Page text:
aThe gecko may have long seemed like a funny little nimal, but recent science has used the critter in an anything but funny way. To make robots. Specifically, gecko inspired robots that stick in vacuum to the always in need of care outer walls of the International Space Station.
Recently, the two Russian astronauts onboard the ISS went out on a spacewalk for the purpose of a quite trivial mission. They had to clean the windows of the station. Together with the recent first ever human harvest in space which yielded some red romaine lettuce leafs, it really seems that the astronauts are really heading towards a self-reliant life, complete with spring cleaning, autumn harvesting, and other domestic tasks, like cleaning up our orbit of space-junk.
To this very purpose, the scientists and engineers of the Jet Propulsion Laboratory from Pasadena, California, have for once made a robot that does not propel (as their name would entail), but instead sticks to any and every surface, even in space, where there is effectively no gravitation.
Previously, space walkers made use of magnetic boots to stick to the outer walls of their crafts. Now, the gecko-inspired systems would allow robots and maybe even humans to step into nothingness with far greater ease.
But how does the gecko fit into this interesting equation?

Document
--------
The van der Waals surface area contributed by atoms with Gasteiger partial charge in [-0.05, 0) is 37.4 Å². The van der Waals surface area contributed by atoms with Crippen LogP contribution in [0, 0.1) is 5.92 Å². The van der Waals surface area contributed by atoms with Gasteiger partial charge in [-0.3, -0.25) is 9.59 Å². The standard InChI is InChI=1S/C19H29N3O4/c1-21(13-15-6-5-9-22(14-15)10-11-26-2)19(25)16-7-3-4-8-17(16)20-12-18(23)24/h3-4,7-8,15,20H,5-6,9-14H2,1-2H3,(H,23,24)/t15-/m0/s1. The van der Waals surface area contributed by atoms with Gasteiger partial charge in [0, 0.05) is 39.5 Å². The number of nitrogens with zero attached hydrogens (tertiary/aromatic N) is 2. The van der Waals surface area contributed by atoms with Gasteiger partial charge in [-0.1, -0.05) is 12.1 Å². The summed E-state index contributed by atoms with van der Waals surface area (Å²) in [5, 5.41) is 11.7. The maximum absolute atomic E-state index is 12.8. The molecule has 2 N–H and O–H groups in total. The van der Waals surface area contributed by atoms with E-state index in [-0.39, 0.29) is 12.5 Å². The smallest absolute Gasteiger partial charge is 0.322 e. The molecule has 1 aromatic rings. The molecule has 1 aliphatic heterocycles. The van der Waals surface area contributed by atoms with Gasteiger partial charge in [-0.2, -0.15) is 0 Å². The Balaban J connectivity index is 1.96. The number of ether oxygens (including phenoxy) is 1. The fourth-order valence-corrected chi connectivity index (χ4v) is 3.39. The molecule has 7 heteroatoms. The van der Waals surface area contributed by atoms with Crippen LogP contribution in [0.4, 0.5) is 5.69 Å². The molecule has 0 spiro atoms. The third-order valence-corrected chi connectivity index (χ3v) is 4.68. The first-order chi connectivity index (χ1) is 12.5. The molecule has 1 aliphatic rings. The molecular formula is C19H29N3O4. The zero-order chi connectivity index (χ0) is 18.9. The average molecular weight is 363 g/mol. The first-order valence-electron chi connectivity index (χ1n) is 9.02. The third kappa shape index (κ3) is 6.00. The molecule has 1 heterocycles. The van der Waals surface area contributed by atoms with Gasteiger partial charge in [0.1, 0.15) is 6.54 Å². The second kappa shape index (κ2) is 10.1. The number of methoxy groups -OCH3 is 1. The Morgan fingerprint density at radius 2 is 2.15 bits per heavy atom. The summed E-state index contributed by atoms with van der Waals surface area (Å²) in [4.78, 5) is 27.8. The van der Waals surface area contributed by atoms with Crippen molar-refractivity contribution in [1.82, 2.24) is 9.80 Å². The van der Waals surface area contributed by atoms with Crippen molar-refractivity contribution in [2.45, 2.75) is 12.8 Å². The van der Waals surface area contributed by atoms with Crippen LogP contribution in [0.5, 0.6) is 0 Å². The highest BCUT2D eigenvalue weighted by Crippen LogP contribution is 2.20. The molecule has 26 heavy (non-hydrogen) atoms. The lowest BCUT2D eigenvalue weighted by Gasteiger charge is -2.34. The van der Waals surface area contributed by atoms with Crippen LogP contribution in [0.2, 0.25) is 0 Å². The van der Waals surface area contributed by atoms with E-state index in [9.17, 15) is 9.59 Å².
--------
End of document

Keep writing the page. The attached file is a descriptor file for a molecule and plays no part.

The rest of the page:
Well, if you didn’t figure it out already, geckos can climb walls. This is due to a very interesting mechanism on their feet that closely resembles that of other creatures, like spiders. Geckos don’t have duct tape on their feet. Instead they have millions of small, minuscule hairs on their feet. These little hairs offer grip: when they are bent, they become sticky.
Actually, it’s a bit more complicated than that. The molecules in the little hairs have an innate magnetic quality. A molecule’s nucleus has electrons orbiting it, yet due to the uneven distribution of these, the molecule itself ends up having a plus and minus, or a positive side and a negative side. When a gecko steps, the hairs bend until the molecules stick to their opposite ones on the surface that the gecko is stepping on. Pretty complicated.
With this newest invention, the scientists want to use a Lemur 3 climbing robot to service the outer walls of the space station, or eventually capture space junk drifting about and thus clean up the Earth’s orbit.
Image source: space.com